Because (online) purchases on a credit card (contrary to debit cards) are almost always insured, it's more wise to use a credit card for such online transactions. The drawback is that you will have a credit with your bank over which they are entitled interest (if you don't pay them back directly).

So, if you want to make an online transaction a credit card is usually preferable over a debit card, since you are insured in case the vendor doesn't deliver or your card is hijacked. The risk in using a debit card for online transactions is that in case of a fraud, you do lose your money (on your bank account). Where in case of a credit card, the purchase is insured anyway. I'm not 100% sure whether banks normally refund debit card frauds, but I'd expect a lot more hassle.
And, like @BletchleyGeek explained about the way renting cars work (or hotel reservations) is more practical with a credit card.

There are also other systems to make online transactions. One option that's often used in Netherlands is 'iDEAL'. With iDeal you don't use a debit or credit card, but instead a login from your bank and a two factor system such as a card reader (reading an ATM card) or a SMS service.  It's coupled with your bank account and only allows 'debit' transactions; money you already have on your account.

Unless I make an international online purchase from a vendor I don't really trust, I prefer using debit transactions. There is almost no risk of fraud, don't need the insurance, can't spend money I don't have/can't forget to reimburse the bank directly, don't have to pay interest.
Since the system offers a two factor authentication, it is safe.

If I need to do an online transaction for which I want the insurance my (mastercard) offers, I'll use my credit card. It rarely does happen though, because any purchases I make in The Netherlands are already subject to consumer law which offers enough protection for me and I don't need the credit card insurance.. 

Edit: the 'normal' bank card that my bank offers me, is an ATM (debit) card and isn't able to be used like a 'debit card' for online transactions.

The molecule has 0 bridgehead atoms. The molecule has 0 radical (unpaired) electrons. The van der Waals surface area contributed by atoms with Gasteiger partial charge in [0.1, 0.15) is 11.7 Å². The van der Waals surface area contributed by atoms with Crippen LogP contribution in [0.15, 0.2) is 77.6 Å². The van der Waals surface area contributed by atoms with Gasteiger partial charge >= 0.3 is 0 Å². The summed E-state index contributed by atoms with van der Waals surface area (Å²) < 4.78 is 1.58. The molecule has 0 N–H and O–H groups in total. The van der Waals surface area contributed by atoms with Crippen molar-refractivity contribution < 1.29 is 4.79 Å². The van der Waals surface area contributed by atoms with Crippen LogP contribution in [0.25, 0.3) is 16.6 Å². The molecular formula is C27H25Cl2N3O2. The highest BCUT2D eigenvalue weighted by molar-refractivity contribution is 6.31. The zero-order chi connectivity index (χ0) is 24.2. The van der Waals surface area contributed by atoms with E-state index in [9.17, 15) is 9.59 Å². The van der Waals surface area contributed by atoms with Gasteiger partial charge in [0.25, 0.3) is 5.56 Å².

Edit2: Paypal is much more safe compared to entering your credit card details on any random site, as your credit card details aren't all over the pace. Just make sure your paypal account has a strong password.

Edited by Lethaface
stuff
Link to comment
Share on other sites

My email was hacked recently and I was threatened with having false information sent to all my contacts unless I forwarded funds to the hacker. 

This was shortly after news surfaced about the information dump that was reported last week. Fortunately I have had for many years a "throwaway" email account that I only use when communicating with sites that I am unsure of, or have reason to believe practice poor security. Sure enough the password they had was for that email account.

I just thought I would mention this as something people could do to increase their security. Perhaps some already do this. 

 

Link to comment
Share on other sites

29 minutes ago, z1812 said:

My email was hacked recently and I was threatened with having false information sent to all my contacts unless I forwarded funds to the hacker

Stuff like "we have hacked your computer and have footage of you enjoying porn", with a sentence like "by the way, your password is XXXX"? And XXXXX is a password appearing in one of the big password data dumps. That is a scam that has been out for a couple months, but like those thpusands of entreperneuring Nigerian princes with millions of dollars to give away to willing business partners, they probably still do it because there is some fish taking the bait.

 

Link to comment
Share on other sites

In the US (at least) there is no singular policy about debit cards with credit card capabilities.  GENERALLY speaking if you make a debit purchase (with your PIN) it gets treated one way, if you use it as a credit card it is treated a different way.  The general advice given to users of these cards is to use the debit function in trusted ATMs (such as one inside a bank) and use the credit function for everything else.  While it is true that either way the money comes directly out of your bank account, if it is run as a credit card you are protected by the usual credit card protections.  However, if it is run as a debit card you might or might not be.